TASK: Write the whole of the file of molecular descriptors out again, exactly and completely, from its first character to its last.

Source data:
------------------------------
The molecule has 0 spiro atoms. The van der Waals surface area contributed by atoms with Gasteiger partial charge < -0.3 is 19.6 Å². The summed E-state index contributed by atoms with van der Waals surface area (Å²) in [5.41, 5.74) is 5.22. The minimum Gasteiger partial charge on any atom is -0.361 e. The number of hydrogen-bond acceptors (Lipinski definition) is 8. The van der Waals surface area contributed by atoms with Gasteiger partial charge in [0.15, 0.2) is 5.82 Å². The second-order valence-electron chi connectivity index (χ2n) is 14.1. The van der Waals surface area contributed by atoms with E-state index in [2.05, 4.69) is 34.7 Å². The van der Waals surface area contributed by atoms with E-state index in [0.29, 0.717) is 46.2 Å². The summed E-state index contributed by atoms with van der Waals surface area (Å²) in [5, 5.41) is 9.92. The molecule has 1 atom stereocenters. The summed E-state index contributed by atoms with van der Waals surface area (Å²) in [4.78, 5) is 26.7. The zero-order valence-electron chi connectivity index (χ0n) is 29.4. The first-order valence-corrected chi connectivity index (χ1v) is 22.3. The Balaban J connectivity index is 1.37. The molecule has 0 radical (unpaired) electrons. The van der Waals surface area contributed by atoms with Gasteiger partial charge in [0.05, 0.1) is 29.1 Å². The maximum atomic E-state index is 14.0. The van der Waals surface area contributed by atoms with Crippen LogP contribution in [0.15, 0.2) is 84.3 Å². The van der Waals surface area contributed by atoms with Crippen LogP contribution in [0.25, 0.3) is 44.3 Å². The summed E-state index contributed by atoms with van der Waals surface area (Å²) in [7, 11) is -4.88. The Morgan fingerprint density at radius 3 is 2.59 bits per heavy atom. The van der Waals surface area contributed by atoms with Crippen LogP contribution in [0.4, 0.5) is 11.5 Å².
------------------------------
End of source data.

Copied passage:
The molecule has 0 spiro atoms. The van der Waals surface area contributed by atoms with Gasteiger partial charge < -0.3 is 19.6 Å². The summed E-state index contributed by atoms with van der Waals surface area (Å²) in [5.41, 5.74) is 5.22. The minimum Gasteiger partial charge on any atom is -0.361 e. The number of hydrogen-bond acceptors (Lipinski definition) is 8. The van der Waals surface area contributed by atoms with Gasteiger partial charge in [0.15, 0.2) is 5.82 Å². The second-order valence-electron chi connectivity index (χ2n) is 14.1. The van der Waals surface area contributed by atoms with E-state index in [2.05, 4.69) is 34.7 Å². The van der Waals surface area contributed by atoms with E-state index in [0.29, 0.717) is 46.2 Å². The summed E-state index contributed by atoms with van der Waals surface area (Å²) in [5, 5.41) is 9.92. The molecule has 1 atom stereocenters. The summed E-state index contributed by atoms with van der Waals surface area (Å²) in [4.78, 5) is 26.7. The zero-order valence-electron chi connectivity index (χ0n) is 29.4. The first-order valence-corrected chi connectivity index (χ1v) is 22.3. The Balaban J connectivity index is 1.37. The molecule has 0 radical (unpaired) electrons. The van der Waals surface area contributed by atoms with Gasteiger partial charge in [0.05, 0.1) is 29.1 Å². The maximum atomic E-state index is 14.0. The van der Waals surface area contributed by atoms with Crippen LogP contribution in [0.15, 0.2) is 84.3 Å². The van der Waals surface area contributed by atoms with Crippen LogP contribution in [0.25, 0.3) is 44.3 Å². The summed E-state index contributed by atoms with van der Waals surface area (Å²) in [7, 11) is -4.88. The Morgan fingerprint density at radius 3 is 2.59 bits per heavy atom. The van der Waals surface area contributed by atoms with Crippen LogP contribution in [0.4, 0.5) is 11.5 Å².